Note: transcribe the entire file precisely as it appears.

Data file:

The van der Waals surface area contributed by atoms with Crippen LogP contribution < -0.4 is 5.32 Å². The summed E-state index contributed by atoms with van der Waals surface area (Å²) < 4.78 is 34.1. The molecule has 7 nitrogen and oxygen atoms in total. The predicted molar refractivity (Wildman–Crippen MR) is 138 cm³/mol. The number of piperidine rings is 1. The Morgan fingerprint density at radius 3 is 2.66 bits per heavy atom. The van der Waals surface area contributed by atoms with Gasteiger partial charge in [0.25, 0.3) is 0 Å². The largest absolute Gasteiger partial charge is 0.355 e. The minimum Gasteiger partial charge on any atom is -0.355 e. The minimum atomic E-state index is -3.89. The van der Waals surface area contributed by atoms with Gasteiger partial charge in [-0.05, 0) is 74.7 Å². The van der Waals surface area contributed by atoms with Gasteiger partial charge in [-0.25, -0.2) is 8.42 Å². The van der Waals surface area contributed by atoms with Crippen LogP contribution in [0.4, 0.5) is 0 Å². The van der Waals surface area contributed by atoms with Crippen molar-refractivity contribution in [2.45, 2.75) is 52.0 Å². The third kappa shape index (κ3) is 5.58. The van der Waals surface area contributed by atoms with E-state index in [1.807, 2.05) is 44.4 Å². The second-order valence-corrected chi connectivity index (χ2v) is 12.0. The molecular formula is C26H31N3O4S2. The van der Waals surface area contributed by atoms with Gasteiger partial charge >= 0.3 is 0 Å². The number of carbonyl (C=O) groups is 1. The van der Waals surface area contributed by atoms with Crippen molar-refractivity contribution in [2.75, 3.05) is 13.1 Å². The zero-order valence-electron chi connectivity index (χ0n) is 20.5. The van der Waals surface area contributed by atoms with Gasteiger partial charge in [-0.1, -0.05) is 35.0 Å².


The van der Waals surface area contributed by atoms with Crippen LogP contribution < -0.4 is 5.32 Å². The summed E-state index contributed by atoms with van der Waals surface area (Å²) < 4.78 is 34.1. The molecule has 7 nitrogen and oxygen atoms in total. The predicted molar refractivity (Wildman–Crippen MR) is 138 cm³/mol. The number of piperidine rings is 1. The Morgan fingerprint density at radius 3 is 2.66 bits per heavy atom. The van der Waals surface area contributed by atoms with Gasteiger partial charge in [0.25, 0.3) is 0 Å². The largest absolute Gasteiger partial charge is 0.355 e. The minimum Gasteiger partial charge on any atom is -0.355 e. The minimum atomic E-state index is -3.89. The van der Waals surface area contributed by atoms with Gasteiger partial charge in [-0.05, 0) is 74.7 Å². The van der Waals surface area contributed by atoms with Gasteiger partial charge in [-0.25, -0.2) is 8.42 Å². The van der Waals surface area contributed by atoms with Crippen LogP contribution in [0.4, 0.5) is 0 Å². The van der Waals surface area contributed by atoms with Crippen molar-refractivity contribution in [2.45, 2.75) is 52.0 Å². The third kappa shape index (κ3) is 5.58. The van der Waals surface area contributed by atoms with E-state index in [1.807, 2.05) is 44.4 Å². The second-order valence-corrected chi connectivity index (χ2v) is 12.0. The molecular formula is C26H31N3O4S2. The van der Waals surface area contributed by atoms with Gasteiger partial charge >= 0.3 is 0 Å². The number of carbonyl (C=O) groups is 1. The van der Waals surface area contributed by atoms with Crippen molar-refractivity contribution in [2.75, 3.05) is 13.1 Å². The zero-order valence-electron chi connectivity index (χ0n) is 20.5. The van der Waals surface area contributed by atoms with Gasteiger partial charge in [-0.1, -0.05) is 35.0 Å².